The Museum


HistoryThe Waterberg Living Museum began in 1997, as the Waterberg Environmental Centre, when Clive & Conita Walker, through the Rhino & Elephant Foundation and the Wilderness Trust of South Africa, undertook the renovation of the “Old” Melkrivier School and transformed it into the Waterberg & Rhino Museum.

Old Rhino Museum

The Waterberg Institute for Sociology & Ecology (WISE) also came into being in 1998 when the Foundation proposed the transformation of the Melkrivier Boarding School (adjoining the developing Waterberg Environmental Centre) into a multi purpose education & training centre.

Both the Museums and WISE grew from year to year and the introduction of a live component in 2005, with the relocation of an orphaned black rhino, transformed it into a Living Museum. The Museum housed the offices of the Waterberg Nature Conservancy as well as the Waterberg Biosphere Reserve and for many years was the hub of conservation activities in the Waterberg.

In 2002 the Clive Walker Foundation was formed as a registered Non-Profit organisation with the primary objective of managing the Museum. As a result of a Land Claim on the properties comprising the Centre, the Clive Walker Foundation was forced to close the doors of the Museum in mid 2008.

From 1997 until its closure in mid 2008 over 55,000 visitors passed through the Museum, many of them children. To continue the Environmental Education message the Clive Walker Foundation is in the process of relocating and will be re-establishing the entire Museum.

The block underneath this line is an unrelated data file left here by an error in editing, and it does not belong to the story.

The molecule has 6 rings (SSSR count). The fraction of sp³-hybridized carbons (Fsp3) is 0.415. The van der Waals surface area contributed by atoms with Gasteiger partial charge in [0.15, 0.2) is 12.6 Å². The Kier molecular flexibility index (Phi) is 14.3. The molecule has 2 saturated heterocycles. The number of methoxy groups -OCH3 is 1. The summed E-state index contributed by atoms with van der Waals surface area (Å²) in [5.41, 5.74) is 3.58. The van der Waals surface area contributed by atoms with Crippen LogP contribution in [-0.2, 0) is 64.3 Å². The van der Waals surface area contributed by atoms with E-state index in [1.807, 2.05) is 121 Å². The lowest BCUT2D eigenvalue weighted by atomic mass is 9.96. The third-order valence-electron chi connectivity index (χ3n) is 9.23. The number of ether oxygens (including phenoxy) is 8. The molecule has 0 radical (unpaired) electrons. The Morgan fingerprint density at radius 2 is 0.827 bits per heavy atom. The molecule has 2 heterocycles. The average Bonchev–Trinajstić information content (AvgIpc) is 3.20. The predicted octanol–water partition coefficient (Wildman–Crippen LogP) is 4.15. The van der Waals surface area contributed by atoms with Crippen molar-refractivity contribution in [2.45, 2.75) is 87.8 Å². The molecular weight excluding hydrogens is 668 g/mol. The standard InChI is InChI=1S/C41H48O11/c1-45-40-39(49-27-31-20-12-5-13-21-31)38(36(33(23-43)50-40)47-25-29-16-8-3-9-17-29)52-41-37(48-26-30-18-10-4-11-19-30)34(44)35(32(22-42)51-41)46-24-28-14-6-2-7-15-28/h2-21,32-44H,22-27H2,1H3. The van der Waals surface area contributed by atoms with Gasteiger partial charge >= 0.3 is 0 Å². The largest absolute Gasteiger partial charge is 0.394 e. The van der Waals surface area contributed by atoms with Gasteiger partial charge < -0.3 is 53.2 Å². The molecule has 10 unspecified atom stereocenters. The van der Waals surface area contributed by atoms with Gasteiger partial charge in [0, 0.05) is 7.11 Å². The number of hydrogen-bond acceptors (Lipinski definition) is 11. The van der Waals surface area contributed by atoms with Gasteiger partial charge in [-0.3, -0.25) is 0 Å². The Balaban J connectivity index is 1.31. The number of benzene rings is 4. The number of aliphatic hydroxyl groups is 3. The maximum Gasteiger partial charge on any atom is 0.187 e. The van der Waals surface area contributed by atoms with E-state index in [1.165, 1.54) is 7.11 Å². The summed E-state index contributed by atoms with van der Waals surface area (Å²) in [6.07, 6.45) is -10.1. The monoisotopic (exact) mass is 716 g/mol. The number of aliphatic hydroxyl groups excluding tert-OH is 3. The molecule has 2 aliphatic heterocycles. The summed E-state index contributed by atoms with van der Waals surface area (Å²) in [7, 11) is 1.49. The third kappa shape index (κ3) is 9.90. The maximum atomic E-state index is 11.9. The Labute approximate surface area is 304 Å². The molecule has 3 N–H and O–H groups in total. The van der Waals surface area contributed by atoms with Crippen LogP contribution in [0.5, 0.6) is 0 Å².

The Living Museum has entered a new phase in its evolution.  With the support of the Clive Walker Foundation, the Museum is moving to new premises. It is here that that the revolutionary concept of the ‘new' Living Museum will come into effect.

This will be achieved by building on the core values of the previous Museum, the primary of these being education, conservation and a new understanding of our natural world.  These will be expanded upon and enhanced by new and dynamic exhibits and facilities, as well as unique opportunities to interact with the natural world through living exhibits.


The Museums activities will range from guided & self-guided tours, on-grounds and outreach environmental education programs for school children and adults alike. The Museum will also support and actively pursue ecological, biodiversity and scientific research, and will serve as a showcasing platform of knowledge to the public.

The Museum will also provide a safe, natural environment for wild animals that have been unable to survive in a totally wild state due to illness, injury or being orphaned.  It is a safe place for them to recover and is the perfect haven for them to finally be released, once their health and wellbeing has been ensured.  The Living Museum success in rehabilitation and raising orphaned rhino is legendary and the legacy will continue through this Living Museum.

Eugene Marais

Other facilities you can expect at the new Living Museum will include a Main Centre which will house, amongst other things, the Clive Walker Gallery of Fine Art, a library, an archives room, a functions/meeting room, curio shop, offices and not least, the Waterberg Herbarium.  Perhaps one of the other most special features will be The Livingstone Lounge where Explorer Club members and visitors alike can meet and enjoy a selection of tea's, coffee's, fine wines, light meals and other licensed refreshments.


Phase One starts where the "Old Museum" at Melkrivier left off - Rhino!

The Rhino Facility is nearing completetion and once complete and secure the attention shall turn to the construction of Rhino Museum.